UQ hosts Conference of Oceanian Confucius Institutes

10 July 2016

The Confucius Institute at The University of Queensland proudly hosted the Joint Conference of Oceanian Confucius Institutes in Brisbane, Queensland on July 9 and 10, 2016. This was the first time for the Confucius Institute at UQ to host such a high-level event. Professor Anton Middelberg, Pro-Vice Chancellor (Research and International) at The University of Queensland welcomed over 60 guests to Brisbane and the conference’s opening event.

Delegates from the 18 Confucius Institutes in the Oceania region as well as special delegates from the Confucius Institute Headquarters (Hanban), Tianjin University and other affiliates, came together to reflect on a number of themes in consideration of the future direction of the Confucius Institutes network.

Key stakeholders in Chinese language learning, including school principals, and leading representatives of the local Chinese ethnic community were also warmly welcomed to the conference as important contributors to Chinese language and cultural understanding. Conference sessions covered a range of pressing topics providing an ideal opportunity for knowledge sharing, exchanging of ideas and perspectives and case studies.

Professor Peter Høj, former Vice-Chancellor and President of The University of Queensland, through his welcome address set the tone for the day reaffirming his commitment to prioritize learning and engagement with China. Professor Høj reiterated the important role that Confucius Institutes play in achieving this objective.


One of the great advantages of the Confucius Institute network is how it serves as a powerful tool for creating communities that are passionate about cultural exchange and mutual understanding. As a bridge-building platform between cultures, people and ideas,  institutes revolving around Chinese language and culture can explore a range of more in-depth initiatives to further the understanding and relationship with China.

Conference participants from various Confucius Institutes across the region shared their thoughts on best practices, the cultivation of talent, and the management of teachers and volunteers. Included in discussions was an example of the official recognition of the HSK Chinese Proficiency Test as creditable towards the Queensland high school certificate (Queensland Certificate of Education). Managed through the Confucius Institute at UQ, this world first arrangement will encourage Queensland students to have their language skills recognized through this globally recognized assessment, as well as promote pathways to higher education and employment opportunities.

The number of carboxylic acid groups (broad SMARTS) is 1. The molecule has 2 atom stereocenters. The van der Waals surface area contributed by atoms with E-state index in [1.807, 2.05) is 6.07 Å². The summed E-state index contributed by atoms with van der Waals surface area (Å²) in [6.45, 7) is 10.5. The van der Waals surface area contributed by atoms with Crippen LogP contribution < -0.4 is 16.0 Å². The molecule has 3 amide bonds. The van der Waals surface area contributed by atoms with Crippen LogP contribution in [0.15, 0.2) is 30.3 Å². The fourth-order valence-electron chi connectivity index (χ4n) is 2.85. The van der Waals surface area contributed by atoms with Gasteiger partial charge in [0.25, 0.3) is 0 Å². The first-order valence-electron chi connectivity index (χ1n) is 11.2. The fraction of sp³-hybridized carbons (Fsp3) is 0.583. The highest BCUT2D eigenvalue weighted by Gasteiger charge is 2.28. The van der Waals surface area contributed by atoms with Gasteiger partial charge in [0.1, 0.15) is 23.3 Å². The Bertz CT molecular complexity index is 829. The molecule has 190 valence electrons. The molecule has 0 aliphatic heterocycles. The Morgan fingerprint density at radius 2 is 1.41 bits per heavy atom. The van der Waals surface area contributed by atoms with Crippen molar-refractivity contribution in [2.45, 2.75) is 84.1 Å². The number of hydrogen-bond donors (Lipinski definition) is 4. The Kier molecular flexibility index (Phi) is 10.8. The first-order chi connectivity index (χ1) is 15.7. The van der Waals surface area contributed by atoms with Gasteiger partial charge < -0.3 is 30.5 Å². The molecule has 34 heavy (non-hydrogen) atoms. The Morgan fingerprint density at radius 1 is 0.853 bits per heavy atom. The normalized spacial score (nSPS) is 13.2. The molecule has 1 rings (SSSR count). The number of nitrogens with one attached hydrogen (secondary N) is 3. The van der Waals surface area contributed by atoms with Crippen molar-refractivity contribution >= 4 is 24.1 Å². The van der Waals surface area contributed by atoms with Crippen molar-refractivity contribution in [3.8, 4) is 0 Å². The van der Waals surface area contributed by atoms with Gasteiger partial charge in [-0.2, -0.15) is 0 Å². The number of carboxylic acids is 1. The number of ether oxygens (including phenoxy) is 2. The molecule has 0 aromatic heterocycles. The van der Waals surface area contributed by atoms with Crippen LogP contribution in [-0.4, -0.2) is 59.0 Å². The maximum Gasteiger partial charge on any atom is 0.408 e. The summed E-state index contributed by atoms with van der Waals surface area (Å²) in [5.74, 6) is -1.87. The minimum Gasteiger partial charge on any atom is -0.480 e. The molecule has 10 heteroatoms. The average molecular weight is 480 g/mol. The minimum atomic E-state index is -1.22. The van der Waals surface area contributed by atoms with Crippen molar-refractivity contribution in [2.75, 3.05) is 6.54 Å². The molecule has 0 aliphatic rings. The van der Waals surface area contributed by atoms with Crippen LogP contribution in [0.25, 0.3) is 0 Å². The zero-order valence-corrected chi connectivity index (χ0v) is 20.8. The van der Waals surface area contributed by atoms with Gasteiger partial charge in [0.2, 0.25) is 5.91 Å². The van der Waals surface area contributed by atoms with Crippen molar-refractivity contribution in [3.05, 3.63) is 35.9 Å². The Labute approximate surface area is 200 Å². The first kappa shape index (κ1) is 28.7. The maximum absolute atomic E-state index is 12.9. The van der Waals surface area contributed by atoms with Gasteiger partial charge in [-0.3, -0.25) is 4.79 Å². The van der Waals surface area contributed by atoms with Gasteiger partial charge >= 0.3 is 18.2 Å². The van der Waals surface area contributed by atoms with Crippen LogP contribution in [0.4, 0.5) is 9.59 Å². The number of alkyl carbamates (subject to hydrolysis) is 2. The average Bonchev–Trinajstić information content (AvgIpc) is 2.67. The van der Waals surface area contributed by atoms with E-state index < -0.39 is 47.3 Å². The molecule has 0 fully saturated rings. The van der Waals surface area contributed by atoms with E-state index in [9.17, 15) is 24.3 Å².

In discussions on the development plan for Confucius Institutes in the next 5 years, strong feedback suggested a need to increase the focus on cultural exchange beyond language teaching. Griffith University’s Confucius Institute’s hopes to leverage their specialization in tourism to build stronger teaching capabilities and knowledge to capitalize on new developments, particularly in the Gold Coast region. Stronger collaboration with the local community will help foster a greater understanding of Chinese culture, facilitate more cultural events, and deepen ties with key vocational providers. Another area of focus highlighted will be to deepen cooperation with enterprises and local organizations in reaching a wider audience.

Examples of successful language programs were also highlighted. The University of Auckland Confucius Institute’s ‘volunteer assistant program’ was a key example of effective language teaching delivery in local primary and high schools. Through the program, both volunteer teachers and their host schools are carefully screened against a strict criteria to assess their suitability. Volunteer teachers are matched in a homestay arrangement to help experience cultural immersion, and importantly, have a range of avenues to develop their personal and professional skills through their placements.

Many key outcomes resulted from the 2016 Oceanian regional conference and Confucius Institutes will no doubt continue to deliver more to their communities in the future. New co-operative avenues along with new pathways of engagement will complement the core goal of Chinese language and culture teaching moving forward.

The conference would not have been possible without the extensive support of Confucius Institute Headquarters (Hanban), Confucius Institutes in the Oceania region, and The University of Queensland. The Confucius Institute at UQ would like to thank everyone who attended and participated in the conference, with particular thanks to Professor Peter Høj, former Vice-Chancellor and President of The University Queensland, Professor Anton Middelberg, Pro-Vice Chancellor, (Research and International) at The University of Queensland, Professor Tim Dunne, Executive Dean of Faculty of Humanities and Social Sciences, The University Queensland, Mr Chen Li Acting Consul General of the People's Republic of China in Brisbane and Mr Wang Yongli, Deputy Chief Executive of the Confucius Institute Headquarters and Deputy Director General, Hanban.